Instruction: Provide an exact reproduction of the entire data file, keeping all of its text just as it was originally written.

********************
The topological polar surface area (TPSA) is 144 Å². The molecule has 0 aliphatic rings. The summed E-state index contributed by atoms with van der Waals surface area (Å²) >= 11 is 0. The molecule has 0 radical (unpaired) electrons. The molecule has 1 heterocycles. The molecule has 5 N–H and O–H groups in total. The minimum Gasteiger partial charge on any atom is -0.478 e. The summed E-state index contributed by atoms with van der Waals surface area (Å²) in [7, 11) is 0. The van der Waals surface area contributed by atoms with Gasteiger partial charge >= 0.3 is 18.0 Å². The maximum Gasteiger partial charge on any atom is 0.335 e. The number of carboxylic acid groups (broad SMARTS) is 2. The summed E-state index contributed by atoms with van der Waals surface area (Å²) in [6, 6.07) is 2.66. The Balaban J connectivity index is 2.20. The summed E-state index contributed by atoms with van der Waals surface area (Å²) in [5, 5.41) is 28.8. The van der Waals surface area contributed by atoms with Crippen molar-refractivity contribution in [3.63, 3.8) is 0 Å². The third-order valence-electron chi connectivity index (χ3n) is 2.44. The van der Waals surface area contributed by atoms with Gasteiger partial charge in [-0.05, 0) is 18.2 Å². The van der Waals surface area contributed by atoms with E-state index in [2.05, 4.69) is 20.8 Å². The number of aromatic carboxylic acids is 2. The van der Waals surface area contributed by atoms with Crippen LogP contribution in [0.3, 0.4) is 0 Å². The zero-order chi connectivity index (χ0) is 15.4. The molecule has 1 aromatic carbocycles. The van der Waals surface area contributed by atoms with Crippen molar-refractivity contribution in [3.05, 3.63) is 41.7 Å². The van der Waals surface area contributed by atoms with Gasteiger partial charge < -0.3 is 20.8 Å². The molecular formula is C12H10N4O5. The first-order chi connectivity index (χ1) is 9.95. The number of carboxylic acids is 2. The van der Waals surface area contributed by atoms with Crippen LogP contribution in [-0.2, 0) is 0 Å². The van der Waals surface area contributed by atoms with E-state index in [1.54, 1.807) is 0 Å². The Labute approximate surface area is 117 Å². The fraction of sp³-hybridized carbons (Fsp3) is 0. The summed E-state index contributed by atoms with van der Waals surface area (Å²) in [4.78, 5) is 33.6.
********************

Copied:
The topological polar surface area (TPSA) is 144 Å². The molecule has 0 aliphatic rings. The summed E-state index contributed by atoms with van der Waals surface area (Å²) >= 11 is 0. The molecule has 0 radical (unpaired) electrons. The molecule has 1 heterocycles. The molecule has 5 N–H and O–H groups in total. The minimum Gasteiger partial charge on any atom is -0.478 e. The summed E-state index contributed by atoms with van der Waals surface area (Å²) in [7, 11) is 0. The van der Waals surface area contributed by atoms with Gasteiger partial charge >= 0.3 is 18.0 Å². The maximum Gasteiger partial charge on any atom is 0.335 e. The number of carboxylic acid groups (broad SMARTS) is 2. The summed E-state index contributed by atoms with van der Waals surface area (Å²) in [6, 6.07) is 2.66. The Balaban J connectivity index is 2.20. The summed E-state index contributed by atoms with van der Waals surface area (Å²) in [5, 5.41) is 28.8. The van der Waals surface area contributed by atoms with Crippen molar-refractivity contribution in [3.63, 3.8) is 0 Å². The third-order valence-electron chi connectivity index (χ3n) is 2.44. The van der Waals surface area contributed by atoms with Gasteiger partial charge in [-0.05, 0) is 18.2 Å². The van der Waals surface area contributed by atoms with E-state index in [2.05, 4.69) is 20.8 Å². The number of aromatic carboxylic acids is 2. The van der Waals surface area contributed by atoms with Crippen LogP contribution in [0.3, 0.4) is 0 Å². The zero-order chi connectivity index (χ0) is 15.4. The molecule has 1 aromatic carbocycles. The van der Waals surface area contributed by atoms with Crippen molar-refractivity contribution in [3.05, 3.63) is 41.7 Å². The van der Waals surface area contributed by atoms with Gasteiger partial charge < -0.3 is 20.8 Å². The molecular formula is C12H10N4O5. The first-order chi connectivity index (χ1) is 9.95. The number of carboxylic acids is 2. The van der Waals surface area contributed by atoms with Crippen LogP contribution in [-0.2, 0) is 0 Å². The van der Waals surface area contributed by atoms with E-state index in [1.54, 1.807) is 0 Å². The Labute approximate surface area is 117 Å². The fraction of sp³-hybridized carbons (Fsp3) is 0. The summed E-state index contributed by atoms with van der Waals surface area (Å²) in [4.78, 5) is 33.6.